About 75 people attended a preliminary community input meeting hosted by the developers who are proposing a plan to convert the former Presbyterian Home of Maryland property in Towson into up to 45 luxury condominiums.
Though most of those who spoke the meeting voiced support for the developer’s plan, some Southland Hills residents said they feared it would lead to unwanted traffic congestion in the neighborhood and other potential problems.
The Presbyterian Home of Maryland, an assisted living center and nursing home, closed its Towson site in 2016. The property includes a 165-year old house known as the Bosley Mansion and an expansive green lawn that developers have promised to preserve as part of a community benefit offered in exchange for building beyond the property’s current zoning.
The plan calls for up to 45 luxury condominiums to be marketed to high-end empty nesters, according to developers Marty Azola, of Azola Companies, and Delbert Adams, of Delbert Adams Construction Group. The units are expected to cost between $850,000 and $1.1 million and feature two-story condominium buildings with underground basement parking centered around a clubhouse planned for the mansion.
To develop the site as planned, the developer, Bosley Estates LLC, is requesting a planned unit development, commonly known as a PUD, for the property. A PUD is approved for projects that the County Council determines will achieve "substantially higher-quality development than a conventional development or provide a public benefit that would otherwise not be obtained," according to Baltimore County officials.
The current zoning of the 4.5-acre site allows for either construction of another senior living facility or up to 28 residential units — 17 less units than the developer’s plan proposes — according to officials.
The developer-hosted community input meeting was the beginning of the plan’s approval process, Adams said.
Jennifer Bolster, president of the Southland Hills Improvement Association, and Kate Knott, of the preservation group Save the Bosley Mansion, spoke in favor of the project. The project also has the support of the Greater Towson Council of Community Associations, an umbrella group of neighborhood associations in Towson.
The project, spearheaded by a development group with a reputation for restoring old buildings, will improve a property that has started to show its age while focusing on the concerns of the community, they said.
Joseph Slovick III, board chairman of the Presbyterian Home of Maryland, also spoke in favor of the project. The proposal is the best outcome for the neighborhood, as the property is no longer viable as an assisted living facility, he said.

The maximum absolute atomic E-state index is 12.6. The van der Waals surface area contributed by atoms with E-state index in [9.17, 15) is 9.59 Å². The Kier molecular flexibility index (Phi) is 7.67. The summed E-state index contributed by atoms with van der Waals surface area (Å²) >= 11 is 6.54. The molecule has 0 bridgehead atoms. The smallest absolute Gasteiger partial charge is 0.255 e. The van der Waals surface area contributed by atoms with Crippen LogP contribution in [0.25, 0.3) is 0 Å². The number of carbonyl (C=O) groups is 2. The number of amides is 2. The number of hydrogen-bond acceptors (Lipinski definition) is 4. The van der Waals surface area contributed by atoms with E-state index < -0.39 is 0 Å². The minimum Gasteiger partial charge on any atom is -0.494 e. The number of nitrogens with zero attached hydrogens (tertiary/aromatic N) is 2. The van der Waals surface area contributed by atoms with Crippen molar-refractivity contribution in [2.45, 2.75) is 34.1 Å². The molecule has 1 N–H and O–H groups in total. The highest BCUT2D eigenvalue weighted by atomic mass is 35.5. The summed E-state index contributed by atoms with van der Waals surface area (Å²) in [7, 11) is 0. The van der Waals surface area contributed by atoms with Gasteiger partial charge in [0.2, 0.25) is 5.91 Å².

However, several Southland Hills residents testified that allowing the developers to build on the plot beyond the 28 units allowed under its current zoning would cause traffic and parking congestion along the neighborhood’s narrow streets. The also said that they feared that they would lose their view of the mansion’s lawn and its trees.
Georgia Chantiles-Ruby, a 33-year resident of Florida Road, in Southland Hills, which runs along the east side of the property, said the current proposal breaks her heart.
While a handful of residents, including Chantiles-Ruby spoke against the project, more than 20 spoke in favor of the developers’ plans.
“It’s disheartening to have just about everyone who has shown up here that are not directly impacted say some people are going to have to take the brunt of it,” Chantiles-Ruby said after the meeting.
The comments from Wednesday’s meeting will be passed to Towson’s County Council representative, David Marks, a Republican from Perry Hall, who must introduce the PUD.
“I want to see what changes have been proposed in response to some of the neighbors' concerns,” he said in a Nov. 2 email.
A PUD application the developer submitted to Baltimore County in September calls for keeping the original mansion and many of its additions, plus adding the residential buildings and several small additions. However, in response to previous input gathered from residents over the summer, Azola and Delbert announced three changes to what they called “very preliminary plans” at the meeting.
Setbacks previously planned at about 25 feet will vary between 25 and 75 feet and the space between buildings will be wider, both of which are designed to make the construction more aesthetically pleasing, Azola said. Also, curb cutouts to allow cars to exit onto Florida Road and Dixie Drive in Southland Hills have been removed.
The concerns voiced by Southland Hills residents are legitimate, Bolster said.
“At the same time, I think we have an excellent development team that’s going to address those concerns,” she added. "
Chantiles-Ruby said the changes offered at the meeting are not enough to win her support.
Azola, who has said he will never do a project that isn’t popular, said he thought the meeting went well and that he hopes to eventually get Chantiles-Ruby and others who oppose the project on his side.